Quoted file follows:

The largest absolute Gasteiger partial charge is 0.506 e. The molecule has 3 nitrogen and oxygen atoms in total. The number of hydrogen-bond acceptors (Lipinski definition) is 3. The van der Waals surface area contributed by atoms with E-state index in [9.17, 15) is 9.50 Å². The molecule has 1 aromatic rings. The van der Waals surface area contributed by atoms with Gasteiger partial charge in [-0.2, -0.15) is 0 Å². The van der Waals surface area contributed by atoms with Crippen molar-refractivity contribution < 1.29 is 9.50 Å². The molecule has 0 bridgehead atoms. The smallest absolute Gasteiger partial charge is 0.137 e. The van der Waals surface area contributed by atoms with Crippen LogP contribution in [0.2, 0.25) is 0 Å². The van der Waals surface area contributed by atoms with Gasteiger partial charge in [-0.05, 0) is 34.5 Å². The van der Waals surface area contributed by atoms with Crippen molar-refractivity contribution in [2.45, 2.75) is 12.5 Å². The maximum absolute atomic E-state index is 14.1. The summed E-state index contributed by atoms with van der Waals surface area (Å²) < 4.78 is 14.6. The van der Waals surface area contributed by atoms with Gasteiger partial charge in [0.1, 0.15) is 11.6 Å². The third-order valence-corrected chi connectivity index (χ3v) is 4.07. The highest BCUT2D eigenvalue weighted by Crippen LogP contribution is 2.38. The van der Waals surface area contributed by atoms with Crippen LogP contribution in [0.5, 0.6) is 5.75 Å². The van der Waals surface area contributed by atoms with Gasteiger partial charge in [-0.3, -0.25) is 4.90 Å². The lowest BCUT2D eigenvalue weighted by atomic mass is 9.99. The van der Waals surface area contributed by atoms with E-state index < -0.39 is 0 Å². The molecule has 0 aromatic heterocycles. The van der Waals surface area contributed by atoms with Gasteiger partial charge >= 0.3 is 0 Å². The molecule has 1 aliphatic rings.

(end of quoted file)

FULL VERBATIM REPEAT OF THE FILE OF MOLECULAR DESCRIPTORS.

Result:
The largest absolute Gasteiger partial charge is 0.506 e. The molecule has 3 nitrogen and oxygen atoms in total. The number of hydrogen-bond acceptors (Lipinski definition) is 3. The van der Waals surface area contributed by atoms with E-state index in [9.17, 15) is 9.50 Å². The molecule has 1 aromatic rings. The van der Waals surface area contributed by atoms with Gasteiger partial charge in [-0.2, -0.15) is 0 Å². The van der Waals surface area contributed by atoms with Crippen molar-refractivity contribution < 1.29 is 9.50 Å². The molecule has 0 bridgehead atoms. The smallest absolute Gasteiger partial charge is 0.137 e. The van der Waals surface area contributed by atoms with Crippen LogP contribution in [0.2, 0.25) is 0 Å². The van der Waals surface area contributed by atoms with Gasteiger partial charge in [-0.05, 0) is 34.5 Å². The van der Waals surface area contributed by atoms with Crippen molar-refractivity contribution in [2.45, 2.75) is 12.5 Å². The maximum absolute atomic E-state index is 14.1. The summed E-state index contributed by atoms with van der Waals surface area (Å²) < 4.78 is 14.6. The van der Waals surface area contributed by atoms with Gasteiger partial charge in [0.1, 0.15) is 11.6 Å². The third-order valence-corrected chi connectivity index (χ3v) is 4.07. The highest BCUT2D eigenvalue weighted by Crippen LogP contribution is 2.38. The van der Waals surface area contributed by atoms with Crippen LogP contribution in [0.5, 0.6) is 5.75 Å². The van der Waals surface area contributed by atoms with Gasteiger partial charge in [-0.3, -0.25) is 4.90 Å². The lowest BCUT2D eigenvalue weighted by atomic mass is 9.99. The van der Waals surface area contributed by atoms with E-state index < -0.39 is 0 Å². The molecule has 0 aromatic heterocycles. The van der Waals surface area contributed by atoms with Gasteiger partial charge >= 0.3 is 0 Å². The molecule has 1 aliphatic rings.